The inevitable rise of real-time fantasy sports

Final at-bats of baseball games provide the perfection intersection of micro-fantasy and gambling. David Dennis/Icon Sportswire

DFS today, RTFS tomorrow?

Acronyms aside, daily fantasy's rise in popularity is impossible to miss -- but real-time fantasy sports is imminent. If permitted under federal and state law, live prop bets could be coming soon too. And both promise to be second screen experiences that sports fans will likely devour.

While in-game betting is commonplace in Europe, it barely registers in the United States. Likewise, U.S.-style fantasy is just beginning in the United Kingdom, for example. NBA commissioner Adam Silver has mentioned live options as a possibility for basketball, but it has yet to take hold. Dynamic fantasy sports and as-it-happens proposition wagers may be the vehicles for change.

Micro-fantasy, perhaps?

"In-game fantasy sports platforms are certain to gain some traction in the next few years, as the appetite for new games, instant gratification and marketing dollars is so significant right now," said Tom Masterman, chief revenue officer for Sportradar US in Minneapolis.

Masterman explained how aspects of Sportradar's recently inked exclusive deal with the NFL will be activated in ways that transcend gaming too.

"Beginning this season, real-time player tracking will be captured for every player, every play and every game," Masterman told ESPN Chalk. "Broadcasters, portals, fantasy sports and social media are just some of the platforms that will make use of this innovative data.

"By this time next year, we expect new stats like openness, separation/closing speed and route efficiency to enter the vernacular of the average football fan."

Daily fantasy contests of the type made available by industry titans DraftKings and FanDuel have already given way to real-time offerings by a number of upstarts. These contests commence after the underlying games start. They continue as events unfold on the court, field, pitch or diamond.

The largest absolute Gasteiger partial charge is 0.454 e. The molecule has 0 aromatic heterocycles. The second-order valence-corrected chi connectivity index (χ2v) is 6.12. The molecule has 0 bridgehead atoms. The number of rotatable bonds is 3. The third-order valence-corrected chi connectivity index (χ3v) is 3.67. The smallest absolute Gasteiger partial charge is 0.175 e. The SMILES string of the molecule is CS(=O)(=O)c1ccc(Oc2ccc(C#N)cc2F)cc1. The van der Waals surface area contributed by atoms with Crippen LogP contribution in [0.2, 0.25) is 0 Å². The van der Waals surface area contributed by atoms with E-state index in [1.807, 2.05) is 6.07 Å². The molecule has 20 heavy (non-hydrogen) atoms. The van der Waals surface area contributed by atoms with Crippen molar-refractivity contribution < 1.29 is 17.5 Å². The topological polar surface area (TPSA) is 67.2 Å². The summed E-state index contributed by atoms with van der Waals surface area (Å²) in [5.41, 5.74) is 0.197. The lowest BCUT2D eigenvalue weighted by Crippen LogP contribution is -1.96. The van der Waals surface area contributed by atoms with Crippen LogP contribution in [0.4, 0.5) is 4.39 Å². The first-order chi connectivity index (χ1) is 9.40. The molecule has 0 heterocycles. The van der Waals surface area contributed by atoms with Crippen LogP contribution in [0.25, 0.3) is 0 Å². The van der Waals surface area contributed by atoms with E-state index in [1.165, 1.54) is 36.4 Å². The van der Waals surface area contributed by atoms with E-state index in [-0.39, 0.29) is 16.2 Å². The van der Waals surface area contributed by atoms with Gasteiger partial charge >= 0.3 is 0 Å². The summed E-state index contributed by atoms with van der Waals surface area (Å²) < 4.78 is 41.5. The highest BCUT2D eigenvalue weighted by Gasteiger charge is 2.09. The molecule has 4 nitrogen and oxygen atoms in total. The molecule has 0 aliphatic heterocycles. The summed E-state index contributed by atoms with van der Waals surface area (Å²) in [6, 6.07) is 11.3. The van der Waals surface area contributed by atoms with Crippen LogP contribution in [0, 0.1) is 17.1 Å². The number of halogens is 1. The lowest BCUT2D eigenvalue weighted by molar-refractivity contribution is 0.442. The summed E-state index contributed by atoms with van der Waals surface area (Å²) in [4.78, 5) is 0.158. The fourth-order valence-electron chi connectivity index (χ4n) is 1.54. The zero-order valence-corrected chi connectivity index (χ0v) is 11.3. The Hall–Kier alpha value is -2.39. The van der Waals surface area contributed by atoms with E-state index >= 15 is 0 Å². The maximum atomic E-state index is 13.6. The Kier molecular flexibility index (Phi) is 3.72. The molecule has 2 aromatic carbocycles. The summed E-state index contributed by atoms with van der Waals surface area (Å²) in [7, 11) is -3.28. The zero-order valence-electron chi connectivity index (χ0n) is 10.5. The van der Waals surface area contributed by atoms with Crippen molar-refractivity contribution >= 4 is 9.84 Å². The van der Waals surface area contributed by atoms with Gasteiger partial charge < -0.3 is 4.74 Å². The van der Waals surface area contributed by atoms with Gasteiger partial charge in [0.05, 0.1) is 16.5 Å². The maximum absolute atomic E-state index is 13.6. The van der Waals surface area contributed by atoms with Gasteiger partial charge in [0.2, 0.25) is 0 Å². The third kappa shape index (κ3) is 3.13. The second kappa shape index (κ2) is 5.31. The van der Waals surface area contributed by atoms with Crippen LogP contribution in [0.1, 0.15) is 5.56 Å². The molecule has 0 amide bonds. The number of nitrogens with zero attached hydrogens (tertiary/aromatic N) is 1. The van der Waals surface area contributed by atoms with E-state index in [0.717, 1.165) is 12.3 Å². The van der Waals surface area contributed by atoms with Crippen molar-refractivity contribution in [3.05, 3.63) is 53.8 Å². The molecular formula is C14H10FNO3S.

"Real-time fantasy is the future," explained InGame Fantasy CEO and co-founder Dan Cook during a recent phone interview with ESPN Chalk. "In our case, it is also the present; the real-time aspect is more engaging."

The prospect of real-time fantasy has garnered the attention of industry stakeholders outside the U.S. as well.

"There is definitely a potential for fantasy sports to head in the direction of real-time," said Mark Locke, CEO of Sport Integrity Monitor, a London-based technology and betting data company. "The question is how this will be affected by legalized sports betting in the U.S."

During March 17, 2015, oral arguments in the yet-to-be-decided New Jersey sports betting case, attorney Paul Clement, representing the NCAA, NFL, NBA, NHL and MLB in their lawsuit against Gov. Chris Christie, may have foreshadowed the leagues' plan in this space.

In the course of questioning from the three-judge panel of the U.S. Court of Appeals for the 3rd Circuit in Philadelphia, Clement repeatedly referred to a low-stakes "friends and family plan" as a permissible exemption to the 1992 federal law that has put the freeze on expanded sports wagering options in the U.S.